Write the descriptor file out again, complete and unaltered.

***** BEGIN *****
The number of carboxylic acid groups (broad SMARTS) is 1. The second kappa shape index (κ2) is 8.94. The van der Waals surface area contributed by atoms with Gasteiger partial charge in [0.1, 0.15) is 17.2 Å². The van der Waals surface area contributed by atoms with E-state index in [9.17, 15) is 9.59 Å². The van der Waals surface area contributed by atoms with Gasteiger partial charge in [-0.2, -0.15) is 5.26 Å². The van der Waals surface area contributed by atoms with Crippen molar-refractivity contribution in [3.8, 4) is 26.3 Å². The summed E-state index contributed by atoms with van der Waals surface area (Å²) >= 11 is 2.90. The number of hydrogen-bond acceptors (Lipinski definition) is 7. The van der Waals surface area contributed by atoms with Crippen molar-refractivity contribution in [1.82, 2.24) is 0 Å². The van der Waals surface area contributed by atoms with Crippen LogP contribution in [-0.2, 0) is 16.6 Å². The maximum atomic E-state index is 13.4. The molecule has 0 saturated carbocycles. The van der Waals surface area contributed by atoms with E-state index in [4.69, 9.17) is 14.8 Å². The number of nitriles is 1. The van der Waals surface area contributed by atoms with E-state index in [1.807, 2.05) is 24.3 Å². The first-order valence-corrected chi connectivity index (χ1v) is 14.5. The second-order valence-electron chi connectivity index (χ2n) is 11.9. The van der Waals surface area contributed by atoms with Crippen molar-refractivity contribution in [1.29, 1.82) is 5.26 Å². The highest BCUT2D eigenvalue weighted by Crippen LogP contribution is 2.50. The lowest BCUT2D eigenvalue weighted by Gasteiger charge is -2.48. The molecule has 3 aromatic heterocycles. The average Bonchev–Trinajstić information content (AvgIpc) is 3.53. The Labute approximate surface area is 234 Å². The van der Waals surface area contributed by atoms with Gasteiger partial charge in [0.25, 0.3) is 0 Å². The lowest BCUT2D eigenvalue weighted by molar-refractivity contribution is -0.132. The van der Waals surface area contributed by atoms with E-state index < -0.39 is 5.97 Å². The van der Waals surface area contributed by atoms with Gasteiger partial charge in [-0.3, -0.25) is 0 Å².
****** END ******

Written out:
The number of carboxylic acid groups (broad SMARTS) is 1. The second kappa shape index (κ2) is 8.94. The van der Waals surface area contributed by atoms with Gasteiger partial charge in [0.1, 0.15) is 17.2 Å². The van der Waals surface area contributed by atoms with E-state index in [9.17, 15) is 9.59 Å². The van der Waals surface area contributed by atoms with Gasteiger partial charge in [-0.2, -0.15) is 5.26 Å². The van der Waals surface area contributed by atoms with Crippen molar-refractivity contribution in [3.8, 4) is 26.3 Å². The summed E-state index contributed by atoms with van der Waals surface area (Å²) >= 11 is 2.90. The number of hydrogen-bond acceptors (Lipinski definition) is 7. The van der Waals surface area contributed by atoms with Crippen molar-refractivity contribution in [1.82, 2.24) is 0 Å². The van der Waals surface area contributed by atoms with Crippen LogP contribution in [-0.2, 0) is 16.6 Å². The maximum atomic E-state index is 13.4. The molecule has 0 saturated carbocycles. The van der Waals surface area contributed by atoms with E-state index in [4.69, 9.17) is 14.8 Å². The number of nitriles is 1. The van der Waals surface area contributed by atoms with E-state index in [1.807, 2.05) is 24.3 Å². The first-order valence-corrected chi connectivity index (χ1v) is 14.5. The second-order valence-electron chi connectivity index (χ2n) is 11.9. The van der Waals surface area contributed by atoms with Crippen molar-refractivity contribution in [1.29, 1.82) is 5.26 Å². The highest BCUT2D eigenvalue weighted by Crippen LogP contribution is 2.50. The lowest BCUT2D eigenvalue weighted by Gasteiger charge is -2.48. The molecule has 3 aromatic heterocycles. The average Bonchev–Trinajstić information content (AvgIpc) is 3.53. The Labute approximate surface area is 234 Å². The van der Waals surface area contributed by atoms with Gasteiger partial charge in [0.25, 0.3) is 0 Å². The lowest BCUT2D eigenvalue weighted by molar-refractivity contribution is -0.132. The van der Waals surface area contributed by atoms with E-state index < -0.39 is 5.97 Å². The van der Waals surface area contributed by atoms with Gasteiger partial charge in [-0.3, -0.25) is 0 Å².